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Should you skip breakfast after a heavy dinner? Experts discuss pros and cons | Health


Wellness experts have been emphasising on the importance of having a light and early dinner as a key for long-term health. But it happens many a time that we end up having a lavish meal at the end of a long and tiring day to reward ourselves or due to skipping of lunch earlier in the day. This may be followed by a feeling of guilt for consuming so many calories at one go or one may feel bloated the next morning after a high-calorie meal. Many people tend to skip breakfast to compensate for overeating. But they often wonder whether not having the morning meal could be beneficial or harmful in this case. When we asked experts, they are divided over this. While some say skipping breakfast can be a dangerous choice for health, others feel it provides a longer overnight fast window which can help burn fat more efficiently. (Also read: 5 healthy breakfast options to balance your hormones naturally)

Skipping breakfast is fast gaining popularity in the era of intermittent fasting where people eat in a specific time window, say 8 hours, and fast for the rest. (Freepik)

Breakfast is an important meal, but why people are skipping it?

Breakfast has been traditionally considered the most important meal of the day and skipping it is linked with increased risk of heart disease, high blood pressure and high cholesterol. Breakfast, the first meal of the day, is an important part of a balanced meal and improves concentration and performance during the day. However, many intermittent fasting diets that promote eating within a fixed time window, have been promoting the culture of skipping breakfast and it’s usual for people who are following these diets to have their first meal at 12 pm.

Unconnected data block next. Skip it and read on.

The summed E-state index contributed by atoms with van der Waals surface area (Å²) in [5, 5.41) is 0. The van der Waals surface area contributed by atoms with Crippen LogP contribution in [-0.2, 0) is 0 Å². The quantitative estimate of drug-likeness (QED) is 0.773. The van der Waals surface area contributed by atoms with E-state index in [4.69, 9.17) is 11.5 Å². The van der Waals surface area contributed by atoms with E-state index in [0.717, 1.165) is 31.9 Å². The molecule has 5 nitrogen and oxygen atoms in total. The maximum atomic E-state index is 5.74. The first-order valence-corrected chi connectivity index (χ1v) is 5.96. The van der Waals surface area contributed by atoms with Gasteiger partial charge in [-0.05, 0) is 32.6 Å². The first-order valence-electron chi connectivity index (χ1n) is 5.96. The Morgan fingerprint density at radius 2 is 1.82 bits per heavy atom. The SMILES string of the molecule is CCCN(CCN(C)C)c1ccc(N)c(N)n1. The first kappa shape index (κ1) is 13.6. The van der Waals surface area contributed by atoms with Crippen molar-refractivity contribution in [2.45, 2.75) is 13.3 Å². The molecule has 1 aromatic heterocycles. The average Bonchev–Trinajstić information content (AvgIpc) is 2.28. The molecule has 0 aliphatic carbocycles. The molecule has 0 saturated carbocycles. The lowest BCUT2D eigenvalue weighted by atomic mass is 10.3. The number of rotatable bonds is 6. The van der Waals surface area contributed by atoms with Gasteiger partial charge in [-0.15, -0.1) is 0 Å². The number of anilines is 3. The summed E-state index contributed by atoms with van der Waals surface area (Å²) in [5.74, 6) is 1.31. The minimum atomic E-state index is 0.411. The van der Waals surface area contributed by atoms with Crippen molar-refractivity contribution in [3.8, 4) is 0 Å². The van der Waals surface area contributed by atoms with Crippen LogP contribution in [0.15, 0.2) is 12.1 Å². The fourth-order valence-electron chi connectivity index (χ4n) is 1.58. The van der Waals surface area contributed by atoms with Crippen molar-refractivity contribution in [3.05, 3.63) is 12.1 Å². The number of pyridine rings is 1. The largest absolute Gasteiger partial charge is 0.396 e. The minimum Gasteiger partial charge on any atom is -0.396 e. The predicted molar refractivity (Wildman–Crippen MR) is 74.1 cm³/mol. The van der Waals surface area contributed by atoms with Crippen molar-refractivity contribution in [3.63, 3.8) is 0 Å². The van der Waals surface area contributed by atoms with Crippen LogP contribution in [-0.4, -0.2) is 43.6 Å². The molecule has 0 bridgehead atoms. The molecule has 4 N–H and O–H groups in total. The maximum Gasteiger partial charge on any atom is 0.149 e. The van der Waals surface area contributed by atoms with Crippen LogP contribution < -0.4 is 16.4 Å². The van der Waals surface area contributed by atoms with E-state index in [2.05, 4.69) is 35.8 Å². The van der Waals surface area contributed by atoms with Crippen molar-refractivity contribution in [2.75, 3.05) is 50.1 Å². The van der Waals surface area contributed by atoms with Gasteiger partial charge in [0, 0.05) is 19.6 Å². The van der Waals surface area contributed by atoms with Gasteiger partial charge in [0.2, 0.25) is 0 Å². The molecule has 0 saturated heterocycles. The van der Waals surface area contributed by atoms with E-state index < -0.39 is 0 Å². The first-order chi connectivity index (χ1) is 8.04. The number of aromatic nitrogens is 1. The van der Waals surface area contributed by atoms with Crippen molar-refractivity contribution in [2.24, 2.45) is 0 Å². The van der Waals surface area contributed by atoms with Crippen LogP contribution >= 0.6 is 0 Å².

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“Traditionally, breakfast has been hailed as the most important meal of the day, providing essential nutrients to kickstart metabolism and fuel the body for the day ahead. However, recent trends in intermittent fasting have challenged this notion, suggesting that prolonging the fasting period by skipping breakfast can have potential health benefits,” says Dr. Rohini Patil, MBBS & Nutritionist Founder Of Nutracy Lifestyle, specialises in the field of diet and nutrition, with over 8 years of experience.

Skipping breakfast is fast gaining popularity in the era of intermittent fasting where people eat in a specific time window, say 8 hours, and fast for the rest. Celebrities like Jennifer Aniston, Halle Berry, and Reese Witherspoon, skip morning meals as part of intermittent fasting.

Are their benefits of skipping breakfast?

“Proponents of skipping breakfast argue that it extends the overnight fasting window, allowing the body to tap into stored fat for energy and promoting weight loss. This approach is believed to enhance insulin sensitivity, regulate blood sugar levels, and even reduce the risk of chronic diseases such as type 2 diabetes and cardiovascular conditions. Additionally, intermittent fasting methods like the 16/8 protocol, which involves fasting for 16 hours and consuming all meals within an 8-hour window, have gained popularity for their purported health benefits,” says Dr Patil.